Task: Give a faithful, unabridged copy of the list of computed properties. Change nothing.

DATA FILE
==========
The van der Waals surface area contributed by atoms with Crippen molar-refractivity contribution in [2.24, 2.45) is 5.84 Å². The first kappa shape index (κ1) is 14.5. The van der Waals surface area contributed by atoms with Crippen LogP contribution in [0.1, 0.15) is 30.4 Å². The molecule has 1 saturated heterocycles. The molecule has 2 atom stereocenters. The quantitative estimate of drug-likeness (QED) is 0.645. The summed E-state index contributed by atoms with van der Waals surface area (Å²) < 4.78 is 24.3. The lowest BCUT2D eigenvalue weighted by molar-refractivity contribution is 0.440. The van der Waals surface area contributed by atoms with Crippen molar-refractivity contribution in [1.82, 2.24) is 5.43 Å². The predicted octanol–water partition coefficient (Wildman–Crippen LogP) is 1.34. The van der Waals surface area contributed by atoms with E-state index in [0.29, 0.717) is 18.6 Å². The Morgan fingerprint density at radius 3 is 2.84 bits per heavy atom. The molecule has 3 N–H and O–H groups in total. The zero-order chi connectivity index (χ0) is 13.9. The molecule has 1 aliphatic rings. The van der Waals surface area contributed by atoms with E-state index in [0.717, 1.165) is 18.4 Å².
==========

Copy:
The van der Waals surface area contributed by atoms with Crippen molar-refractivity contribution in [2.24, 2.45) is 5.84 Å². The first kappa shape index (κ1) is 14.5. The van der Waals surface area contributed by atoms with Crippen LogP contribution in [0.1, 0.15) is 30.4 Å². The molecule has 1 saturated heterocycles. The molecule has 2 atom stereocenters. The quantitative estimate of drug-likeness (QED) is 0.645. The summed E-state index contributed by atoms with van der Waals surface area (Å²) < 4.78 is 24.3. The lowest BCUT2D eigenvalue weighted by molar-refractivity contribution is 0.440. The van der Waals surface area contributed by atoms with Crippen molar-refractivity contribution in [1.82, 2.24) is 5.43 Å². The predicted octanol–water partition coefficient (Wildman–Crippen LogP) is 1.34. The van der Waals surface area contributed by atoms with E-state index in [0.29, 0.717) is 18.6 Å². The Morgan fingerprint density at radius 3 is 2.84 bits per heavy atom. The molecule has 3 N–H and O–H groups in total. The zero-order chi connectivity index (χ0) is 13.9. The molecule has 1 aliphatic rings. The van der Waals surface area contributed by atoms with E-state index in [0.717, 1.165) is 18.4 Å².